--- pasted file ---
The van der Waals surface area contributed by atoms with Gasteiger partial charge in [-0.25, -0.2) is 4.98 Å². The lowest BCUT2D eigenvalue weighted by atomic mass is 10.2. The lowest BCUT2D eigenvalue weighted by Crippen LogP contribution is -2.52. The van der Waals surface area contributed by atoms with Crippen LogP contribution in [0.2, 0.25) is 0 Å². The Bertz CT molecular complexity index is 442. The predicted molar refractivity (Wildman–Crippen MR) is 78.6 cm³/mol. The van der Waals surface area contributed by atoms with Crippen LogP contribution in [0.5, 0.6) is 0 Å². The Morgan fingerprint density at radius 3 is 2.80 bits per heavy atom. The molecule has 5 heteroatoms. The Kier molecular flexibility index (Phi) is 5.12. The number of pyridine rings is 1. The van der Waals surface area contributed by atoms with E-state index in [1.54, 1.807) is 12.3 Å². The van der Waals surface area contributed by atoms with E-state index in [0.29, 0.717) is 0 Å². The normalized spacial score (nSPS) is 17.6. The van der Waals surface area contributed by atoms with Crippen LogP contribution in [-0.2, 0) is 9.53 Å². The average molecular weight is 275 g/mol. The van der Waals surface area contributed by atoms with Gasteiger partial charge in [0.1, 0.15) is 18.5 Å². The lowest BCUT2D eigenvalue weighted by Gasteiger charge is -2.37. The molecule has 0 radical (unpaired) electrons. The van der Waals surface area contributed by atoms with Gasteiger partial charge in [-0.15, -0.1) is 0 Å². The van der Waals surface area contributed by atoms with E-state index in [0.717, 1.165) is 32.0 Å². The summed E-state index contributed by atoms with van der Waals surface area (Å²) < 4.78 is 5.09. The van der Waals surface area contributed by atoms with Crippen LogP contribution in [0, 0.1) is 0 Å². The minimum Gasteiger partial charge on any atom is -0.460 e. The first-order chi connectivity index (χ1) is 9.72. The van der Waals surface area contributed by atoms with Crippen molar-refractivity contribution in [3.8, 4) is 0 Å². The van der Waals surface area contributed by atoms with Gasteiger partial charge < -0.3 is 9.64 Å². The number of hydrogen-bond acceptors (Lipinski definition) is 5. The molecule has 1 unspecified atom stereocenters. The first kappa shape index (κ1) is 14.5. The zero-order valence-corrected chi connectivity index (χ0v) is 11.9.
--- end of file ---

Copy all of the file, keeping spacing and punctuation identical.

The van der Waals surface area contributed by atoms with Gasteiger partial charge in [-0.25, -0.2) is 4.98 Å². The lowest BCUT2D eigenvalue weighted by atomic mass is 10.2. The lowest BCUT2D eigenvalue weighted by Crippen LogP contribution is -2.52. The van der Waals surface area contributed by atoms with Crippen LogP contribution in [0.2, 0.25) is 0 Å². The Bertz CT molecular complexity index is 442. The predicted molar refractivity (Wildman–Crippen MR) is 78.6 cm³/mol. The van der Waals surface area contributed by atoms with Crippen LogP contribution in [0.5, 0.6) is 0 Å². The Morgan fingerprint density at radius 3 is 2.80 bits per heavy atom. The molecule has 5 heteroatoms. The Kier molecular flexibility index (Phi) is 5.12. The number of pyridine rings is 1. The van der Waals surface area contributed by atoms with E-state index in [1.54, 1.807) is 12.3 Å². The van der Waals surface area contributed by atoms with E-state index in [0.29, 0.717) is 0 Å². The normalized spacial score (nSPS) is 17.6. The van der Waals surface area contributed by atoms with Crippen LogP contribution in [-0.2, 0) is 9.53 Å². The average molecular weight is 275 g/mol. The van der Waals surface area contributed by atoms with Gasteiger partial charge in [0.1, 0.15) is 18.5 Å². The lowest BCUT2D eigenvalue weighted by Gasteiger charge is -2.37. The molecule has 0 radical (unpaired) electrons. The van der Waals surface area contributed by atoms with Gasteiger partial charge in [-0.15, -0.1) is 0 Å². The van der Waals surface area contributed by atoms with E-state index in [0.717, 1.165) is 32.0 Å². The summed E-state index contributed by atoms with van der Waals surface area (Å²) < 4.78 is 5.09. The van der Waals surface area contributed by atoms with Crippen LogP contribution in [0, 0.1) is 0 Å². The minimum Gasteiger partial charge on any atom is -0.460 e. The first-order chi connectivity index (χ1) is 9.72. The van der Waals surface area contributed by atoms with Crippen molar-refractivity contribution in [3.8, 4) is 0 Å². The van der Waals surface area contributed by atoms with Gasteiger partial charge < -0.3 is 9.64 Å². The number of hydrogen-bond acceptors (Lipinski definition) is 5. The molecule has 1 unspecified atom stereocenters. The first kappa shape index (κ1) is 14.5. The zero-order valence-corrected chi connectivity index (χ0v) is 11.9.